REVIEW: The Making of Star Wars (book)

The Definitive Story Behind The Original Film: The Making of Star Wars-Based On The Lost Interviews From The Official Lucasfilm Archives book (Ballantine Books, hardcover deluxe edition, 2007)
Author:
J.W. Rinzler

Original 1975-1978 Interviews By: Charles Lippincott

Forget stamps. Forget conventions. Forget video games. The Making of Star Wars is the one essential 30th anniversary product. As a Star Wars fan and movie buff, I can tell you that the book is just about perfect.

Relying on extensive interviews conducted during the making of the first Star Wars movie, J.W. Rinzler has assembled the Star Wars book that never was. While there have been “making of” books for the five other films in the saga, the making of Star Wars never made it to publication, until now.

Well, that’s not entirely true. There was a juvenile book, Star Wars: The Making Of The Movie from about 1980. That was actually the first behind-the-scenes movie book I ever read, and it sparked an interest in me that continues to this day.

With a whopping 362 pages and weighing about sixty tons, The Making of Star Wars dwarfs that previous effort and offers much more than a glimpse into the film. You basically get to live it. Along the way, there are many revelations.

These days, everything is hailed as “extensive” or “definitive.” Star Wars products do not always live up to their hype, but this one exceeds it. In minute detail and in very small print for my aging eyes, the story behind the film is told.

We see the early seeds of Star Wars in the Journal of the Whills. The 1973 story featured Mace Windu and was George Lucas’ first treatment for what would become Star Wars.

Though it does not reprint them, The Making of Star Wars covers each draft of the movie extensively. There are about a half dozen drafts and Rinzler does a great job after each draft discussion of noting the key “first time” elements from that draft that would appear in the final film.

Star Wars morphed completely from its initial concepts before it became the film we know and love today. Character names were often changed and reverted, which can sometimes make for a confusing read. Anakin, The Skywalker, Luke Starkiller, Binks, Organa, Chewie, Chewbacca (two different characters), and various other names come and go.

The script changes are fascinating and often demonstrate that budget and time crunches can actually result in a better story. Also of interest are early production drawings, including the very first sketches of an Imperial TIE fighter, an X-Wing, and the Death Star. Who made those first sketches? Lucas himself. And you can see them here.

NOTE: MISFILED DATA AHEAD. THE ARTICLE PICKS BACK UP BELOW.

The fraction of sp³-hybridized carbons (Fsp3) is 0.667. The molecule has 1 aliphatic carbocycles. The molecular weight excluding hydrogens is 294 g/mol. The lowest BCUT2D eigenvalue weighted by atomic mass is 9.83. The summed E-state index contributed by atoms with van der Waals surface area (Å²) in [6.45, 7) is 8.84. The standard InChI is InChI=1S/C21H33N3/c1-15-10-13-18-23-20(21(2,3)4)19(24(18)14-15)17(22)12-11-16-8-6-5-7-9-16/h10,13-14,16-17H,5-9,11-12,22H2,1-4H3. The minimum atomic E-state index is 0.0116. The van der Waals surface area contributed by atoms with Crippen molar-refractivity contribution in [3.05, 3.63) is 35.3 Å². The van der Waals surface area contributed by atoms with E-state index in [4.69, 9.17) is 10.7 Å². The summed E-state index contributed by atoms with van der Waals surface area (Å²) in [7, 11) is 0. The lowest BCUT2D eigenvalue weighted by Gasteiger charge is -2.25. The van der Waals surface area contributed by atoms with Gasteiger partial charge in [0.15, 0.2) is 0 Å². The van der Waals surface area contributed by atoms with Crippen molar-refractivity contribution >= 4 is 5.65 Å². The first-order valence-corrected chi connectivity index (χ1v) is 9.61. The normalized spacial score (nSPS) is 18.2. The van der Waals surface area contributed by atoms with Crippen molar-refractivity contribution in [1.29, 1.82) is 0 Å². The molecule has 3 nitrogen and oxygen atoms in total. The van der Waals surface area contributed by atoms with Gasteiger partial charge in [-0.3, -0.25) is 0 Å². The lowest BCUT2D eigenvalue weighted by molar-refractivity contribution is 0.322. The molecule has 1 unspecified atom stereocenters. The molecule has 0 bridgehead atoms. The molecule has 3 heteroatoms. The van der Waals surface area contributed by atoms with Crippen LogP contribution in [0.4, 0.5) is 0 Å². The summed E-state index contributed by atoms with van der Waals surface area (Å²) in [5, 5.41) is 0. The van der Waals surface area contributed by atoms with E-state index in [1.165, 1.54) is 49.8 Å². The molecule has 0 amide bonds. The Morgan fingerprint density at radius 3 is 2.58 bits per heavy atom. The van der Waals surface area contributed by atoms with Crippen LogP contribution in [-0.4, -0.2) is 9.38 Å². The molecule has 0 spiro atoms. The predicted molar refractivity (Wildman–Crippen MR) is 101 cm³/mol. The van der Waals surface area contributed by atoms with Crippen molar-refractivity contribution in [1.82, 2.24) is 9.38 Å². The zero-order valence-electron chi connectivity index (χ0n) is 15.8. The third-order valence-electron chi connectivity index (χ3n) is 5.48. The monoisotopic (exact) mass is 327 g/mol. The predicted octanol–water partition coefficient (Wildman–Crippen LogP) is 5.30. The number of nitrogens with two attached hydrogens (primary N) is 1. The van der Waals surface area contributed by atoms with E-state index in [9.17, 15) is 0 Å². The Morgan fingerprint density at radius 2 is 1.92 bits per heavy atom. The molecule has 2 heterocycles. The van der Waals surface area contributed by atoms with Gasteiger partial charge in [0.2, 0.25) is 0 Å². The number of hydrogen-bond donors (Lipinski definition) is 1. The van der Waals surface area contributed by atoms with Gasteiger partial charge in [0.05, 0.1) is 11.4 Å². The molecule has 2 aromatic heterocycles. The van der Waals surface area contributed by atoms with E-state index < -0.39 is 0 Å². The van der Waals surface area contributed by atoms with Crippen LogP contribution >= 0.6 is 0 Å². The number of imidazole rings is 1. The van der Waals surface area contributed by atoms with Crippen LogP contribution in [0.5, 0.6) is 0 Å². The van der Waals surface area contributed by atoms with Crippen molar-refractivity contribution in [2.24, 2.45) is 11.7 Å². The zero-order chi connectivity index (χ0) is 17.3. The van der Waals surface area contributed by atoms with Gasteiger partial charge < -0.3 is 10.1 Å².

The Ralph McQuarrie production paintings and drawings are examined extensively, though the book skimps by not having large-scale versions of each one. Instead, the illustrations are often tiny. This is probably to make room for the massive amount of text.

If you’re expecting a picture book with just a bit of text, this is the wrong one for you. This book is really about the text with some pictures thrown in for good measure.

At times, perhaps the book gives too much detail and the pace can get slow. It takes a long time to get to the point where production actually begins on the movie; but then, it is realistic in that it took a long time in reality to get to that point as well.

Lucas, it seems, faced obstacles at every turn that threatened to derail the film. Even the Libyan army insisted on inspecting the Jawa sandcrawler when filming proceeded close to their border and they assumed it was part of a military buildup for invasion.

Every single piece of the movie is examined in detail, from selection of the actors, to sound design, to the musical score, to the special effects. It’s all here. For ILM fans, though, I’d still recommend ILM: The Art of Special Effects and Sculpting a Galaxy to supplement that portion of this material.

The Making of Star Wars is a fantastic book, and the best thing is that it is usually written as if the year is about 1978. Most of the interviews took place before the film was released and became a blockbuster hit. Remember, most people, including many who worked on it, thought Star Wars was going to bomb. In that sense, they are perhaps the most truthful interviews that will ever exist about this movie. Time and success changes perspectives. For that reason, these vintage interviews are more pure than what you will see today.

The book also does not place Star Wars within the context of the overall saga. Sequels, prequels, and special editions are not covered here. This also helps to give the book a 1978 feel.

The deluxe edition contains about 50 pages of bonus material not present in the softcover version. Most of these are incredible storyboards by Alex Tavoularis, Ivor Beddoes, and Joe Johnston, and are certainly more than worth the additional cost. Luke originally was to have made two trench runs and you can see them both here via storyboard.

Also included in the bonus section are circa-1977 notes from Lucas about backgrounds on the characters and the nature of the Force. It feels like a sort of first draft of a Star Wars encyclopedia. A shocker for the nay-sayers: Midi-chlorians are mentioned in those 1977 notes. They were not, after all, invented for the 1999 Star Wars: Episode I-The Phantom Menace.

In fact, padawan learners are also mentioned in the early drafts of Star Wars, so that concept, too, was already in Lucas’ mind if not on the screen of the original trilogy.

If you’re a fan of the original Star Wars, this is the book to have.

Overall Experience: 9 (out of 10)